Fundamental questions regarding the roles of TGF-β and EndMT in atherosclerosis remain to be addressed in future studies: To what extent is delamination and migration of EndMT cells required for their contribution to atherosclerosis? Is full EndMT required, or is partial EndMT sufficient? Does this process drive plaque vulnerability or calcification? Is EndMT a consequence or a cause of the pro-inflammatory phenotype? In future studies, it will be important to determine whether antagonism of endothelial TGF-β signalling impairs migration of endothelial-derived cells into the plaque. It remains possible that the expression of adhesion molecules, chemokines or ECM proteins by cells undergoing EndMT in situ may modulate the plaque niche in the absence of migration by enhancing the recruitment of inflammatory cells or by altering the survival, proliferation or phenotype (for example, efferocytosis) of recruited or resident cells.
Although Chen et al. provide a compelling rationale to target TGF-β signalling exclusively in the endothelium in atherosclerosis, much work remains to be done before clinical translation. With any intervention that chronically suppresses endothelial activation, the possibility of increased susceptibility to infection and/or delayed response to injury exists. Atherosclerotic regression should also be examined in large-animal models after EC-specific Tgfbr1/2 knockdown to determine whether treatment will be effective in advanced, unstable plaques. Finally, it is worth establishing whether blocking TGF-β signalling in the endothelium might be effective in treating other diseases involving inflammation-driven EndMT, such as organ fibrosis, transplant vasculopathy and pulmonary arterial hypertension12. This endothelial TGF-β signalling axis may well be a critical regulatory node that can be therapeutically targeted in multiple vascular inflammatory diseases.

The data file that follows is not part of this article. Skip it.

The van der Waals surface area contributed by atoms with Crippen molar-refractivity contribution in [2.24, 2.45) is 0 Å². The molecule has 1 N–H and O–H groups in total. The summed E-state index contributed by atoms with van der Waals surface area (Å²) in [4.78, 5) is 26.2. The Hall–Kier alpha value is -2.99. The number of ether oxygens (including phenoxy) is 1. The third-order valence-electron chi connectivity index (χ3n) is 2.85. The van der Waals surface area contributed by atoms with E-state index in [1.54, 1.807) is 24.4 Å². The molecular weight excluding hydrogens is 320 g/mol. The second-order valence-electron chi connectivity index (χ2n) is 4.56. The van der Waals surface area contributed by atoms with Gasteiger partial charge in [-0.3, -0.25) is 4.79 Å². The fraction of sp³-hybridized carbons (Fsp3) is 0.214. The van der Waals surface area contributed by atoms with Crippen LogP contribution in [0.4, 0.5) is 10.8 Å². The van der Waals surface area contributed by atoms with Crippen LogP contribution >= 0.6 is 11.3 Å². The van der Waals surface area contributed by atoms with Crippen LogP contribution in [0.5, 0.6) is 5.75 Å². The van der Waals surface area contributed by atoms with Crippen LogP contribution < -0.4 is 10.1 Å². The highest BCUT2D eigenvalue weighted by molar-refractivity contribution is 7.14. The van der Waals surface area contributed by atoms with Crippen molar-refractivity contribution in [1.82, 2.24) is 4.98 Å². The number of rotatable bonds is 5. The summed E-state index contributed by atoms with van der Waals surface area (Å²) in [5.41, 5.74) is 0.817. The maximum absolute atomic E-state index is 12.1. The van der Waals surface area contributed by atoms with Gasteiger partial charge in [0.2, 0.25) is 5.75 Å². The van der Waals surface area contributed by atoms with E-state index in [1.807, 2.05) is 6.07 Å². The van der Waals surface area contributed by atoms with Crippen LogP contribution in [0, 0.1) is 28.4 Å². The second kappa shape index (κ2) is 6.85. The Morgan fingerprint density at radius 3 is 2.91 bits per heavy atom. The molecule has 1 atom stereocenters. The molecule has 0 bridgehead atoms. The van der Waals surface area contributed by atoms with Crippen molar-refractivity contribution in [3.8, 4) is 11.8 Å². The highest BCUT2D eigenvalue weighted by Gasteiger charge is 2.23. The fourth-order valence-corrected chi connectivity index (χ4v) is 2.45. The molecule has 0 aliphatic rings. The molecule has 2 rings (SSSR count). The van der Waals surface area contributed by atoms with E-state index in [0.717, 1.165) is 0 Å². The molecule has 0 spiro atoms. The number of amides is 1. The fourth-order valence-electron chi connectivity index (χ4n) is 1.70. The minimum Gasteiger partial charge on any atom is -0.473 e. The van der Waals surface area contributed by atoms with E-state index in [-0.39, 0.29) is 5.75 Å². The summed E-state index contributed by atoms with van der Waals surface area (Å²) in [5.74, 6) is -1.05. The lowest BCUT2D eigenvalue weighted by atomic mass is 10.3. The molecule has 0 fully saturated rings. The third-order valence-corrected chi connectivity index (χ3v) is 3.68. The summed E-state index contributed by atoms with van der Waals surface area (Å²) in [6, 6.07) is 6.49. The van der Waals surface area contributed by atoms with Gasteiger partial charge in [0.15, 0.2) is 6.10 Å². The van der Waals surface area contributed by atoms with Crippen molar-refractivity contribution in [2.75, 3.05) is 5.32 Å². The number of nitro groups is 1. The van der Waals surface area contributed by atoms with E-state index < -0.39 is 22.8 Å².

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The authors declare no competing interests.
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Howe, K.L., Fish, J.E. Transforming endothelial cells in atherosclerosis. Nat Metab 1, 856–857 (2019). https://doi.org/10.1038/s42255-019-0100-5